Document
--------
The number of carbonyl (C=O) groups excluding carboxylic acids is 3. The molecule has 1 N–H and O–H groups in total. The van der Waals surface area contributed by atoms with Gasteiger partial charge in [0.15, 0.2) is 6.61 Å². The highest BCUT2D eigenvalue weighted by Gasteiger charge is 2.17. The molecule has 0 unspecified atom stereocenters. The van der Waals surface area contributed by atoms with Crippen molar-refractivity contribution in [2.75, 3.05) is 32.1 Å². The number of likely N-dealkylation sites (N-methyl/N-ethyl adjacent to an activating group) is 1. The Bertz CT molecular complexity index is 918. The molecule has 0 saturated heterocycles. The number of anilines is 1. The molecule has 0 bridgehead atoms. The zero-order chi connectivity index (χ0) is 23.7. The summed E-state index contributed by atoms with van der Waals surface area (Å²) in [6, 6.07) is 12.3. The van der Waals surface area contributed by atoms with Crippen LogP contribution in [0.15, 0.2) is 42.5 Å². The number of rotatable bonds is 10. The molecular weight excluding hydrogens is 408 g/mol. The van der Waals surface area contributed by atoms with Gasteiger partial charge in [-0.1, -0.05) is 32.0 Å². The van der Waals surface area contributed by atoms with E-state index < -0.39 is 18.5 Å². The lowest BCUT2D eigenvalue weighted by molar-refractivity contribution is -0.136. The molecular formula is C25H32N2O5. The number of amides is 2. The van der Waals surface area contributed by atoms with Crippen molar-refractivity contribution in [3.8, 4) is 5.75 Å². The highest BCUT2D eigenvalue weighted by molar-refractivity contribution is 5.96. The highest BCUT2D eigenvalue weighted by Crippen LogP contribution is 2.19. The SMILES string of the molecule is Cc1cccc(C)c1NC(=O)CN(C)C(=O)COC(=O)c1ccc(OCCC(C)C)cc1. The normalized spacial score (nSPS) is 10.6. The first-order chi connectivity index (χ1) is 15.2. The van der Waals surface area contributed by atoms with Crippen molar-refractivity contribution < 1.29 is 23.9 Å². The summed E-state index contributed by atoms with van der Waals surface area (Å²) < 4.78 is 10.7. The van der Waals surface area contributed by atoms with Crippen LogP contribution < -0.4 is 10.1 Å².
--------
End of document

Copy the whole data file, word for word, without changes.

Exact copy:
The number of carbonyl (C=O) groups excluding carboxylic acids is 3. The molecule has 1 N–H and O–H groups in total. The van der Waals surface area contributed by atoms with Gasteiger partial charge in [0.15, 0.2) is 6.61 Å². The highest BCUT2D eigenvalue weighted by Gasteiger charge is 2.17. The molecule has 0 unspecified atom stereocenters. The van der Waals surface area contributed by atoms with Crippen molar-refractivity contribution in [2.75, 3.05) is 32.1 Å². The number of likely N-dealkylation sites (N-methyl/N-ethyl adjacent to an activating group) is 1. The Bertz CT molecular complexity index is 918. The molecule has 0 saturated heterocycles. The number of anilines is 1. The molecule has 0 bridgehead atoms. The zero-order chi connectivity index (χ0) is 23.7. The summed E-state index contributed by atoms with van der Waals surface area (Å²) in [6, 6.07) is 12.3. The van der Waals surface area contributed by atoms with Crippen LogP contribution in [0.15, 0.2) is 42.5 Å². The number of rotatable bonds is 10. The molecular weight excluding hydrogens is 408 g/mol. The van der Waals surface area contributed by atoms with Gasteiger partial charge in [-0.1, -0.05) is 32.0 Å². The van der Waals surface area contributed by atoms with E-state index < -0.39 is 18.5 Å². The lowest BCUT2D eigenvalue weighted by molar-refractivity contribution is -0.136. The molecular formula is C25H32N2O5. The number of amides is 2. The van der Waals surface area contributed by atoms with Crippen molar-refractivity contribution in [3.8, 4) is 5.75 Å². The highest BCUT2D eigenvalue weighted by molar-refractivity contribution is 5.96. The highest BCUT2D eigenvalue weighted by Crippen LogP contribution is 2.19. The SMILES string of the molecule is Cc1cccc(C)c1NC(=O)CN(C)C(=O)COC(=O)c1ccc(OCCC(C)C)cc1. The normalized spacial score (nSPS) is 10.6. The first-order chi connectivity index (χ1) is 15.2. The van der Waals surface area contributed by atoms with Crippen molar-refractivity contribution < 1.29 is 23.9 Å². The summed E-state index contributed by atoms with van der Waals surface area (Å²) < 4.78 is 10.7. The van der Waals surface area contributed by atoms with Crippen LogP contribution < -0.4 is 10.1 Å².